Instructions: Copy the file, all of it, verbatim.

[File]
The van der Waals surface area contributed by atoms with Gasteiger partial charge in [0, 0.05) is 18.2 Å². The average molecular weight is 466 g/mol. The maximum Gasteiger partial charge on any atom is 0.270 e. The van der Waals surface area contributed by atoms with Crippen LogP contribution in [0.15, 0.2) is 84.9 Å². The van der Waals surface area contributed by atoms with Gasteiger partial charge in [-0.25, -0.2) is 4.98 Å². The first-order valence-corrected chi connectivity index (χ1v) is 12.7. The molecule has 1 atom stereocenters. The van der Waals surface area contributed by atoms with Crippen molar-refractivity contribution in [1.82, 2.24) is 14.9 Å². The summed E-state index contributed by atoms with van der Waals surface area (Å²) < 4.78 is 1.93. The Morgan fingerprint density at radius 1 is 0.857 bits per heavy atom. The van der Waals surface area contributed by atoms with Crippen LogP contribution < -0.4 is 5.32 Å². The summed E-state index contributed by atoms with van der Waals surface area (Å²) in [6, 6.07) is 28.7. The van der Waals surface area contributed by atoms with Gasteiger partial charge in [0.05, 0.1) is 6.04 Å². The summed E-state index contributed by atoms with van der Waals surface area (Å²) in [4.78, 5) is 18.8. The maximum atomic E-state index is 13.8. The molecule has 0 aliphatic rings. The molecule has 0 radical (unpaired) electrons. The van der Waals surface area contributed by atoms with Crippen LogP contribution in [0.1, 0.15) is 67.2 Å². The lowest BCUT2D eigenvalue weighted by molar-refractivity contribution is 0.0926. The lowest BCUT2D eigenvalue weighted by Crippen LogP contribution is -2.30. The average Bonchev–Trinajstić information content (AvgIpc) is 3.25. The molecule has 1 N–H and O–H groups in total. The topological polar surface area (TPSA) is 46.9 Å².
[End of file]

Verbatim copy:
The van der Waals surface area contributed by atoms with Gasteiger partial charge in [0, 0.05) is 18.2 Å². The average molecular weight is 466 g/mol. The maximum Gasteiger partial charge on any atom is 0.270 e. The van der Waals surface area contributed by atoms with Crippen LogP contribution in [0.15, 0.2) is 84.9 Å². The van der Waals surface area contributed by atoms with Gasteiger partial charge in [-0.25, -0.2) is 4.98 Å². The first-order valence-corrected chi connectivity index (χ1v) is 12.7. The molecule has 1 atom stereocenters. The van der Waals surface area contributed by atoms with Crippen molar-refractivity contribution in [1.82, 2.24) is 14.9 Å². The summed E-state index contributed by atoms with van der Waals surface area (Å²) < 4.78 is 1.93. The Morgan fingerprint density at radius 1 is 0.857 bits per heavy atom. The van der Waals surface area contributed by atoms with Crippen LogP contribution < -0.4 is 5.32 Å². The summed E-state index contributed by atoms with van der Waals surface area (Å²) in [6, 6.07) is 28.7. The van der Waals surface area contributed by atoms with Gasteiger partial charge in [0.05, 0.1) is 6.04 Å². The summed E-state index contributed by atoms with van der Waals surface area (Å²) in [4.78, 5) is 18.8. The maximum atomic E-state index is 13.8. The molecule has 0 aliphatic rings. The molecule has 0 radical (unpaired) electrons. The van der Waals surface area contributed by atoms with Crippen LogP contribution in [0.1, 0.15) is 67.2 Å². The lowest BCUT2D eigenvalue weighted by molar-refractivity contribution is 0.0926. The lowest BCUT2D eigenvalue weighted by Crippen LogP contribution is -2.30. The average Bonchev–Trinajstić information content (AvgIpc) is 3.25. The molecule has 1 N–H and O–H groups in total. The topological polar surface area (TPSA) is 46.9 Å².